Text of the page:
Difference Between Cabbage and Lettuce

by John Staughton (BASc, BFA) last updated -

Many people wonder about the variation between cabbage and lettuce, and while they may look the same and have some similar applications in our diet, there are some very important differences.

Cabbage Vs Lettuce

When it comes to cabbage and lettuce, people often mistake one for the other – until they start eating. If you tend to cook with greens, then knowing how these two leafy vegetables differ is crucial.


When it comes to nutritional content, cabbage has an impressive amount of vitamin C, more than 50% of the daily requirement per serving, and also provides vitamin B6 and protein.

Cabbage also contains glutamine and other active compounds that can help the respiratory and digestive systems. Cabbage is relatively low in calories, with only 25 in a 100-gram sample, and it is high in dietary fiber, boasting nearly twice as much as lettuce. [1]

Cabbage and lettuce don’t even belong to the same plant family – cabbage is a member of Brassicaceae, while lettuce is from the Asteraceae family.

Close up of fresh green cabbage leaves in a field

A green cabbage farm Photo Credit: Shutterstock

The taste of cabbage is slightly more bitter than lettuce, and it is also more fibrous and less crunchy and refreshing.

Cabbage is typically boiled or steamed, rather than eaten fresh, due to its tough nature. The leaves of a cabbage plant tend to be tougher on the outside and softer on the inside, making those the desired leafy parts. [2]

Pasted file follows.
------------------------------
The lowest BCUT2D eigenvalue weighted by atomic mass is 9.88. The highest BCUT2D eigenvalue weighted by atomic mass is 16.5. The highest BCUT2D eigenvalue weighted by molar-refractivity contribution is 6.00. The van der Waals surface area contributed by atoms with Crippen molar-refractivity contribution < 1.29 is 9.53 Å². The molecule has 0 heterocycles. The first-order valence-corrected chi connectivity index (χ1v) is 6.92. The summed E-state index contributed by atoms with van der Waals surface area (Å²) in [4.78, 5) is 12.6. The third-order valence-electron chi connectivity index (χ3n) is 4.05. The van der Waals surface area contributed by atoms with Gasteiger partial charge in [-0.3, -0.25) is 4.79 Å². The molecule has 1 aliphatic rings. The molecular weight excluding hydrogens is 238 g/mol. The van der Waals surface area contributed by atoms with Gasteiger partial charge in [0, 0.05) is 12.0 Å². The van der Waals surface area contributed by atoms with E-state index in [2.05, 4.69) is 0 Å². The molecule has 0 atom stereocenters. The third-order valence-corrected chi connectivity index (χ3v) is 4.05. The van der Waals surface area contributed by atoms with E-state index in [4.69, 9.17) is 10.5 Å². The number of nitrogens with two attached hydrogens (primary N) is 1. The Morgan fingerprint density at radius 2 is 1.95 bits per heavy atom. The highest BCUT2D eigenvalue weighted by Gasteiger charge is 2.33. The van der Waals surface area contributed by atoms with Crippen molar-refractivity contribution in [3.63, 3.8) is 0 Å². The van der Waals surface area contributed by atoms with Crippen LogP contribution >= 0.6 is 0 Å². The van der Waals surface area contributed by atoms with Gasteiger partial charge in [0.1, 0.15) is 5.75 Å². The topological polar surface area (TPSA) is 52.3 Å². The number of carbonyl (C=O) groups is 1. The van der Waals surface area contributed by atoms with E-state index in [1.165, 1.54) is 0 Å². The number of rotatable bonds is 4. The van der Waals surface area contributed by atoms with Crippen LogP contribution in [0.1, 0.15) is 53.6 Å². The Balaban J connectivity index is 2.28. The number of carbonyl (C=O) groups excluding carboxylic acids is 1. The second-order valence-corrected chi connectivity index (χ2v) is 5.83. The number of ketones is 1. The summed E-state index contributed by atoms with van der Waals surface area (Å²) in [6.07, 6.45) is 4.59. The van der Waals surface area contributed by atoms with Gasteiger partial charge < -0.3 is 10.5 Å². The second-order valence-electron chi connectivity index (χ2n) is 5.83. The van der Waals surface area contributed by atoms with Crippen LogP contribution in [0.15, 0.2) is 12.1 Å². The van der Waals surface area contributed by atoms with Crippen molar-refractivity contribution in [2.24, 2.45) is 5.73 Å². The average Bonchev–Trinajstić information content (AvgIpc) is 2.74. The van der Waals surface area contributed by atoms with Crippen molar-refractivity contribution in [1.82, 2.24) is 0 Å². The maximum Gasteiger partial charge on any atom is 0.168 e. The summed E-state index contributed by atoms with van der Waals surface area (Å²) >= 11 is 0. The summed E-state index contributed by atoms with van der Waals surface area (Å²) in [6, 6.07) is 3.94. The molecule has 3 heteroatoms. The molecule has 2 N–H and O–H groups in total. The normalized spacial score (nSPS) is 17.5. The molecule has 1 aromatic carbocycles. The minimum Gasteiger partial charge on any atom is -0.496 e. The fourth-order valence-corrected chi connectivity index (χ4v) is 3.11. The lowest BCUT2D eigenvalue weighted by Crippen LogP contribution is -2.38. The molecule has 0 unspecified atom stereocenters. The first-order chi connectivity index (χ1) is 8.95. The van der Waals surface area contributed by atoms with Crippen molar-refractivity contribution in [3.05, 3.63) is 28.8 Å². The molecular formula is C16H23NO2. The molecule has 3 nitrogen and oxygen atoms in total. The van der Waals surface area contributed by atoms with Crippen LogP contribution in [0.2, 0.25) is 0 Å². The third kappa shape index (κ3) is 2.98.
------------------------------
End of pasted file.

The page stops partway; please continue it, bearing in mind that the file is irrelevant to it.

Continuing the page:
Cabbages also come in multiple colors, such as purple and white, while lettuce tends to only come in the traditional green. Cabbage can be grown in cool, moist areas that have a neutral pH level.


This more common leafy vegetable has fewer calories than cabbage – only 15 in a 100-gram sample, but it also has half the dietary fiber, meaning that it doesn’t do as good a job at filling you up.

Lettuce also has a much smaller concentration of vitamin C than cabbage and lacks some of the other essential nutrients. Lettuce has higher water content and tends to have leaves that are more rigid. [3]

Contrary to cabbages, the leaves of a lettuce head tend to become firmer as you move towards the middle. Lettuce has a rather neutral taste and is easy to chew, with little notice of fiber or toughness.

Lettuce must be grown in sandy soil but has a wider range of pH in which it can flourish, but it similarly needs to be kept cool and moist. [4]

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About the Author

John Staughton is a traveling writer, editor, publisher and photographer with English and Integrative Biology degrees from the University of Illinois in Champaign-Urbana (USA). He co-founded the literary journal, Sheriff Nottingham, and now serves as the Content Director for Stain’d Arts, a non-profit based in Denver, Colorado. On a perpetual journey towards the idea of home, he uses words to educate, inspire, uplift and evolve.

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